Supported by shared software repositories

Nr.ApproachIntroductionMotivationEvaluationConclusion

USC INFORMATION SCIENCES INSTITUTE

Approach

Select problems, strategies, data, models, methods, etc.

Organic Data Science

Workflow Black box

DataParameters

Descriptionz ->v ->

a ->b ->

Model X with data source Y indicates

Meta DescriptionComputational Workflow

Models

Meta WorkflowComputationally Grounded Science Collaboration: Layers3) Meta-workflow designactivities

Our focus

Nr.ApproachIntroductionMotivationEvaluationConclusion

USC INFORMATION SCIENCES INSTITUTE Computationally Grounded Science Collaboration: Layers

Meta-workflow design activitiesWorkflow creation activitiesSoftwaredevelopment activities

Approach

Nr.ApproachIntroductionMotivationEvaluationConclusion

USC INFORMATION SCIENCES INSTITUTE

Collaboration that occurs in distributed research activities with unanticipated participants joining over timeMeta-workflow design layer: scientists working together to agree on a problem to solve and a strategy to solve itReducing the coordination effort, lower the barriers to growing the communityFocus of this work

Approach

Nr.ApproachIntroductionMotivationEvaluationConclusion

USC INFORMATION SCIENCES INSTITUTE Computationally-grounded collaboration occurs at several levels, from high-level meta-workflow design to determine what scientific problem to solve and how, to workflow creation to select the data and analytic software to be used, to coding activities to implement the software needed. The focus of this work is the former, that is, the collaboration that occurs when scientists are working together to agree on a problem to solve and a strategy to solve it.9

Social Design PrinciplesSelected social principles from [Kraut and Resnick 2012] for building successful online communities that can be applied to Organic Data Science.A1: Carve a niche of interest, scoped in terms of topics, members, activities, and purpose A2: Relate to competing sites, integrate content A3: Organize content, people, and activities into subspaces once there is enough activity A4: Highlight more active tasks A5: Inactive tasks should have expected active times A6: Create mechanisms to match people to activities

B1: Make it easy to see and track needed contributions B2: Ask specific people on tasks of interest to them B3: Simple tasks with challenging goals are easier to comply with B4: Specify deadlines for tasks, while leaving people in control B5: Give frequent feedback specific to the goals B10

C1: Cluster members to help them identify with the community C2: Give subgroups a name and a tagline C3: Put subgroups in the context of a larger group C4: Make community goals and purpose explicit C5: Interdependent tasks increase commitment and reduce conflict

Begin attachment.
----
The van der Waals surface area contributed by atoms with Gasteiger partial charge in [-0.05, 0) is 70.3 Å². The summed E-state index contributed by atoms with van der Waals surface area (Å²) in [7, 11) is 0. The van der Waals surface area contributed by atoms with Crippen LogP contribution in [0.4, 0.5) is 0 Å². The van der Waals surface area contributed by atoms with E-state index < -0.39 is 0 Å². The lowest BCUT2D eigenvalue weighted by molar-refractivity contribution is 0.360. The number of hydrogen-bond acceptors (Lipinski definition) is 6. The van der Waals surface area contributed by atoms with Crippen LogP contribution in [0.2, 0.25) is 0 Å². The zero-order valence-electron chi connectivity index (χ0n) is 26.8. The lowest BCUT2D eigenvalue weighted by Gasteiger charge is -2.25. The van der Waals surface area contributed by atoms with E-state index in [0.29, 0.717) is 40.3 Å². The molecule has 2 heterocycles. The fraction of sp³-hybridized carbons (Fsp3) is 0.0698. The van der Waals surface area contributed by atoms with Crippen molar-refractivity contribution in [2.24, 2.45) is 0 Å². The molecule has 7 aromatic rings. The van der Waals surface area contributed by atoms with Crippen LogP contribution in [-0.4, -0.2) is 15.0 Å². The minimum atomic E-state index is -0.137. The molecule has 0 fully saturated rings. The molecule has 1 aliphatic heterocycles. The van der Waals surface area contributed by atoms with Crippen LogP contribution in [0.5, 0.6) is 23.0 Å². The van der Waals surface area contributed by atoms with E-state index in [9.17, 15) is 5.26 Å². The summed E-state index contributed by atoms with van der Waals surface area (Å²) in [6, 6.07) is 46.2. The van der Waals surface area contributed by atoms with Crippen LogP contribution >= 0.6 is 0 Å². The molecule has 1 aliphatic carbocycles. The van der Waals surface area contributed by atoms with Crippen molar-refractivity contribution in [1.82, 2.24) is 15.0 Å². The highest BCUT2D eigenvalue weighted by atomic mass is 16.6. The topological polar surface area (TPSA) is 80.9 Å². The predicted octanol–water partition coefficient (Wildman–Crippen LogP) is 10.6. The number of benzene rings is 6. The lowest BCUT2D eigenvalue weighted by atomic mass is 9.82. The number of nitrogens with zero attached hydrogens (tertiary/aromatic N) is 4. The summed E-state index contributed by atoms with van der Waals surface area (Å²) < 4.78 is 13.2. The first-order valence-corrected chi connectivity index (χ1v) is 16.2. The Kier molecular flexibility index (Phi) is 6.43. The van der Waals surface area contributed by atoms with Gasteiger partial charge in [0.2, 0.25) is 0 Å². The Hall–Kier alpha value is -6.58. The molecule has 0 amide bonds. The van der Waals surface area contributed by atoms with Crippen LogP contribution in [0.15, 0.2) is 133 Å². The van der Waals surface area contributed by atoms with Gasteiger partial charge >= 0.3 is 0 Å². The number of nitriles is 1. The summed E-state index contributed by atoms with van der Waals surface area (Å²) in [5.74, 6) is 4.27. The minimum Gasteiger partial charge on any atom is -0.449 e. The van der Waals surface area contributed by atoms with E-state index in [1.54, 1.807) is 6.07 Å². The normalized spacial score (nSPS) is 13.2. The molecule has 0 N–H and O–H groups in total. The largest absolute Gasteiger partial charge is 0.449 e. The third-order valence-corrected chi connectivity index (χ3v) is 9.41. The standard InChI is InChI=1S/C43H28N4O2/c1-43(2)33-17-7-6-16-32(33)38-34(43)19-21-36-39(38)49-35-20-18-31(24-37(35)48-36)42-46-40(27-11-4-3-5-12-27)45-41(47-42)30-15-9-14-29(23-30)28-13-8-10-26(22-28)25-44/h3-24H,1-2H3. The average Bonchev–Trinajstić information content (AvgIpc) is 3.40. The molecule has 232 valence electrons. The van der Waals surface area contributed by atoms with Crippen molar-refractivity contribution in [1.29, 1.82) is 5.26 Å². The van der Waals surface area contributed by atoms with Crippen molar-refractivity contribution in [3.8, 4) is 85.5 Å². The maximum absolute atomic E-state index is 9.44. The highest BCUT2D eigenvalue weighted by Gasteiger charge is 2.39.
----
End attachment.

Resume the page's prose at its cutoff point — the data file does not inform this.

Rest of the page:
DD1: Members recruiting colleagues is most effective D2: Appoint people responsible for immediate friendly interactions D3: Introducing newcomers to members increases interactions D4: Entry barriers for newcomers help screen for commitment D5: When small, acknowledge each new member D12 BAC

Approach

Starting communities

Encouraging contributions through motivation

Encouraging commitment

Attracting and Engaging Newcomers

Nr.ApproachIntroductionMotivationEvaluationConclusion

USC INFORMATION SCIENCES INSTITUTE

Best Practices from Polymath and EncodeSelected best practices from the Polymath [Nielsen 2012] project and lessons learned from ENCODE [Encode 2004]. E1: Permanent URLs for posts and comments, so others can refer to themE2: Appoint a volunteer to summarize periodicallyE3: Appoint a volunteer to answer questions from newcomersE4: Low barrier of entry: make it VERY easy to commentE5: Advance notice of tasks that are anticipatedE6: Keep few tasks active at any given time, helps focusF1: Spine of leadership, including a few leading scientists and 1-2 operational project managers, that resolves complex scientific and social problems and has transparent decision makingF2: Written and publicly accessible rules to transfer work between groups, to assign credit when papers are published, to present the workF3: Quality inspection with visibility into intermediate stepsF4: Export of data and results, integration with existing standardsEF

Approach

Lessons learned from ENCODE

Best practices from Polymath

Nr.ApproachIntroductionMotivationEvaluationConclusion

USC INFORMATION SCIENCES INSTITUTE

Self-Organization through Dynamic Task Decomposition

Approach

eScience

Nr.ApproachIntroductionMotivationEvaluationConclusion

USC INFORMATION SCIENCES INSTITUTE

Organic Data S